AAC Publications - http://publications.americanalpineclub.org

South America, Chilean Patagonia, La Mascara, Cuerno Principal, Cuerno Este, and Cuerno Norte, Various Activity

La Mascara, Cuerno Principal, Cuerno Este, and Cuerno Norte, Various Activity. In mid- January, 1998, Darrell Gschwendtner, John Merriam, Jonathan Copp, and I traveled to Chilean Patagonia with hopes of climbing new routes. Following an aborted attempt (see above) at climbing some remote metamorphic towers, we focused our attention on route possibilities in the Bader Valley of Torres Del Paine National Park. The Bader Valley is virtually untouched, and only a few routes exist on the wind-sheltered east-facing walls. In early February, we were blessed with a rare spell of sunny weather lasting for almost three weeks.

Darrell and I spent some time scanning the east face of La Mascara (a.k.a. the Mummer), finding several route possibilities. We chose a wandering line that ran directly up the east buttress. It required awkward nailing on expanding flakes (A2+?) with only a small amount of free climbing (up to 5.10). Disappointed that our line was so time-consuming and lacking in the free climbing that we hoped to find, we abandoned our efforts after only a few pitches. Simultaneously, on the other side of the valley, our friend Fletcher Yaw, fresh off of Aconcagua, soloed what is probably a new route up the west face of El Almirante Nieto. The route follows a snow couloir for a couple thousand feet until it turns to a small ice runnel that winds through the final headwall.

We then focused our attention on climbing a new and hopefully easy route up the low angle northeast face of Cuerno Principal. We hoped to climb the granite quickly and easily so that we would have time to complete the last hundred feet of hideously rotten slate that makes up the summit. Our bad luck returned early on the day before our scheduled climb when a large rockfall wiped out our proposed route. Plan B was another “easy” looking line 100 meters to the right. High winds blew rocks down on us as we simulclimbed approximately 300 meters of easy terrain with occasional moves of 5.9. Later, as we began to belay individual pitches, I pulled a suitcase-sized flake off, which missed Darrell by inches and caused him to slide off the belay ledge. The flake landed on our rope, cutting it in several places. Again, we were forced to retreat.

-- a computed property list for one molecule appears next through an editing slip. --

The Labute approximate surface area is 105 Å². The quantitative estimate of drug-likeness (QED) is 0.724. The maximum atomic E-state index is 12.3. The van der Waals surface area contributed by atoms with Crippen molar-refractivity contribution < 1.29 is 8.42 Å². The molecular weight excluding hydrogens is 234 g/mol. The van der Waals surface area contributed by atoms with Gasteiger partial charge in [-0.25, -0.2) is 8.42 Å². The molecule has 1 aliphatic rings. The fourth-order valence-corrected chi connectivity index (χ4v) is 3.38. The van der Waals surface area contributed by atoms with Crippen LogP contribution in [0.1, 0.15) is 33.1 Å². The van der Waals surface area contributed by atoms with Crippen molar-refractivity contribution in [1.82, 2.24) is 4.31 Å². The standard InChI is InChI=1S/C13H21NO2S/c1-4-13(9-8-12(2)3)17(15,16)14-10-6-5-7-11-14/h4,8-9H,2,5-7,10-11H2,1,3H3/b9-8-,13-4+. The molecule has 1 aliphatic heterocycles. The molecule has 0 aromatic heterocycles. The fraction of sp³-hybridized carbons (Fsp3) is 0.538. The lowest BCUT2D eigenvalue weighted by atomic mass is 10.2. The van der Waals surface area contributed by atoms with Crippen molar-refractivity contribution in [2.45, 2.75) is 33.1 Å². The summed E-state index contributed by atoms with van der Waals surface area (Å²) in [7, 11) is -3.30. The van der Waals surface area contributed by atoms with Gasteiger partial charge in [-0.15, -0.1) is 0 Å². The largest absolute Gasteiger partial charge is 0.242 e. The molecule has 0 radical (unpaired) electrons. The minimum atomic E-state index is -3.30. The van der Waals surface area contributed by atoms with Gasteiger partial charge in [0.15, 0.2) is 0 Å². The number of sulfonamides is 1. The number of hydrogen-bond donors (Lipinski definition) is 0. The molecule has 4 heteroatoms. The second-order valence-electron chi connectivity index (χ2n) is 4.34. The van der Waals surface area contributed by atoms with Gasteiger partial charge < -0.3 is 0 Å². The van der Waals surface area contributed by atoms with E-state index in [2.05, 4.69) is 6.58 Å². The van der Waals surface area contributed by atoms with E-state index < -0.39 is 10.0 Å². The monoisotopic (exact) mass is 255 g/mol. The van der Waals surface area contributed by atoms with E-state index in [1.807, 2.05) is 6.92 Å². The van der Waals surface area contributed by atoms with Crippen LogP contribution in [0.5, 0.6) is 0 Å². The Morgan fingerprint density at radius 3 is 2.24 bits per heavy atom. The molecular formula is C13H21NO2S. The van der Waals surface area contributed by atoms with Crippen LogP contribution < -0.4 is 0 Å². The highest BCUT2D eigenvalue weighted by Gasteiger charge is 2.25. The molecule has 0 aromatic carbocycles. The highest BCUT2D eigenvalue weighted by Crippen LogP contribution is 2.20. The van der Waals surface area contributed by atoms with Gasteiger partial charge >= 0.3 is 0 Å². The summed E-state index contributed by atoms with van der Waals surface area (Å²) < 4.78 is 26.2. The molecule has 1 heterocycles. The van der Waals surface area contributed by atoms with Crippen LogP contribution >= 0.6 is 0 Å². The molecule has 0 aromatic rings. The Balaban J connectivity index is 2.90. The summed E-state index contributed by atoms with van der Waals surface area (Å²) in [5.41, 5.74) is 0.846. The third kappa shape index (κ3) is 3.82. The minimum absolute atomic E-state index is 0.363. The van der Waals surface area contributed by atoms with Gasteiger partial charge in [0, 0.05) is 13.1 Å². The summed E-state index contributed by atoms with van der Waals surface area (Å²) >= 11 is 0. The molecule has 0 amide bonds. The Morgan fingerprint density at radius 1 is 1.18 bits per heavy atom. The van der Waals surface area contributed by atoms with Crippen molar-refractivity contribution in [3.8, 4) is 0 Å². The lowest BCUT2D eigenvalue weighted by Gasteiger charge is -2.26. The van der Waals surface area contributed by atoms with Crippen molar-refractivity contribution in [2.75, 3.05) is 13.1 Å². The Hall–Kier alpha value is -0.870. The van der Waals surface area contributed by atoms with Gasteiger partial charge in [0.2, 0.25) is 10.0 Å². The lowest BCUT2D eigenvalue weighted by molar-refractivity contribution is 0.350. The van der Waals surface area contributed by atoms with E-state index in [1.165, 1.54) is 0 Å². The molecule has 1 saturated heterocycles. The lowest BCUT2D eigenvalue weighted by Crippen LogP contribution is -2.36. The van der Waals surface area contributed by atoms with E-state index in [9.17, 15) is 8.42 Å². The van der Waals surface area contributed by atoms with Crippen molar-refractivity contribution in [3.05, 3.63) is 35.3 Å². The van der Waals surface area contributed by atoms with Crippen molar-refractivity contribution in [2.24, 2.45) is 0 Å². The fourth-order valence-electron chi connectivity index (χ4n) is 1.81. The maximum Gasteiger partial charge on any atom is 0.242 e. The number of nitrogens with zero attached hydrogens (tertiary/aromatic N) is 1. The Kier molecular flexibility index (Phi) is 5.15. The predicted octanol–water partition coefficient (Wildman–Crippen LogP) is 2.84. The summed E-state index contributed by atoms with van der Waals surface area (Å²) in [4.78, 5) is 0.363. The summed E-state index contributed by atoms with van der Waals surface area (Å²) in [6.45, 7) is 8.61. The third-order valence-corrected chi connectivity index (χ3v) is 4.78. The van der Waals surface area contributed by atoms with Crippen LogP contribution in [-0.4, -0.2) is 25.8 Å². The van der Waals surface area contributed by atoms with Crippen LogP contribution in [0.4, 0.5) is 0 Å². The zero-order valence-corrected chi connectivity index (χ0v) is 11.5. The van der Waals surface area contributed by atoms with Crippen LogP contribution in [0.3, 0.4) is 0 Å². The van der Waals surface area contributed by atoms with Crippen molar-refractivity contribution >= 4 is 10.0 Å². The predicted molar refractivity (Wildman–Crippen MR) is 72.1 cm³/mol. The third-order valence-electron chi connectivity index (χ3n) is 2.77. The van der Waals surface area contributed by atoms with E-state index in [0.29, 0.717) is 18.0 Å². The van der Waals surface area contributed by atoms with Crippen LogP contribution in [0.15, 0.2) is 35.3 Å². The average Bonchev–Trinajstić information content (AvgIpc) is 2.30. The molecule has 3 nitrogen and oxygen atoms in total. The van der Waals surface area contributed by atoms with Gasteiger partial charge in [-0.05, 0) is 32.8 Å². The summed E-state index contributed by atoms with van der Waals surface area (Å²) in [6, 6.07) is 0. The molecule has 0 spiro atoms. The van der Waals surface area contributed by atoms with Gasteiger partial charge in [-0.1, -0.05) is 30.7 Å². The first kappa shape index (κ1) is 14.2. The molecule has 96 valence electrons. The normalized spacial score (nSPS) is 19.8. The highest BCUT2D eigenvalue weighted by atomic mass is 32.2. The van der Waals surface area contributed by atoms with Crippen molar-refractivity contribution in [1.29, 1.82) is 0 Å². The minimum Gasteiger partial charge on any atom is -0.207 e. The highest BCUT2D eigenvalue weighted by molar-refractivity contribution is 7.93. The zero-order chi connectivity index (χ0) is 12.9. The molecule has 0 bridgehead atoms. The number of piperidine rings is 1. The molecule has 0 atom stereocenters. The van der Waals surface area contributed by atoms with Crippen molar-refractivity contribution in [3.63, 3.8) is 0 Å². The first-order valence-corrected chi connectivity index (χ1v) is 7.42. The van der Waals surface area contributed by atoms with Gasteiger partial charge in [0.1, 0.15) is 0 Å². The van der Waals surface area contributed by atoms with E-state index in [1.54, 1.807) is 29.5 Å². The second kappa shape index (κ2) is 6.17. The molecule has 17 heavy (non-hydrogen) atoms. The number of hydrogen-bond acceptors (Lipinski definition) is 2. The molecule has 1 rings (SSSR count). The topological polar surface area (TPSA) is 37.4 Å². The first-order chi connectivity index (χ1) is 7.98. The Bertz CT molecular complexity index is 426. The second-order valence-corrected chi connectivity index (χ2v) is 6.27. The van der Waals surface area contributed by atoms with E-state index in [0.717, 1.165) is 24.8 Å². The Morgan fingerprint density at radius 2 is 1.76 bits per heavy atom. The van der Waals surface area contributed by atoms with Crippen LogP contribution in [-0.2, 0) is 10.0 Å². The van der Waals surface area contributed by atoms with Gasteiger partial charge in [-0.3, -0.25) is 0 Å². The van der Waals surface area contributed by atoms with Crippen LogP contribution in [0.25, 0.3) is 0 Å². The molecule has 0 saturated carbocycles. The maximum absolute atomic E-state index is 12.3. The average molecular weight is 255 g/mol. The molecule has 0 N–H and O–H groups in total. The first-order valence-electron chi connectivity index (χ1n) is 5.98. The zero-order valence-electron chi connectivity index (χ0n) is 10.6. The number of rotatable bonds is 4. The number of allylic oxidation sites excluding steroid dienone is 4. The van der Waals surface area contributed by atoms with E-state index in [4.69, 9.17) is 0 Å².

Our luck finally improved as we climbed stellar crack systems terminating at the rotten metamorphic layer on the east face of Cuerno Este. The route roughly follows Penning and Tague’s Vuelo del Condor (III 5.11 Al), but unfortunately did not allow for a summit. Knowing our weather window could end any day, we pushed our timetable up, traded our shredded ropes for a packhorse, and headed up the Rio Ascencio Valley to the ever-popular Japanese camp occupied by a large Spanish team, a Brazilian team, and the lone American, Steve Schneider. Steve gave us a topo for an all free route up the west face of Torre Norte called Taller del Sol (V 5. 10+). The next day Darrell and I climbed the spectacular 500-meter dihedral system in 24 hours, base camp to base camp. The experience was special not only because of the high quality of the route, but also because it was the only summit that Darrell and I would stand on in Patagonia. The feeling was bittersweet, though: Only seven hours after Darrell and I descended the couloir below the North Tower, a huge rockfall from the summit of the Central Tower fell 1000 meters, killing two members of the Spanish team in an avalanche of rock and snow in the adjacent couloir (see below).

Dylan Taylor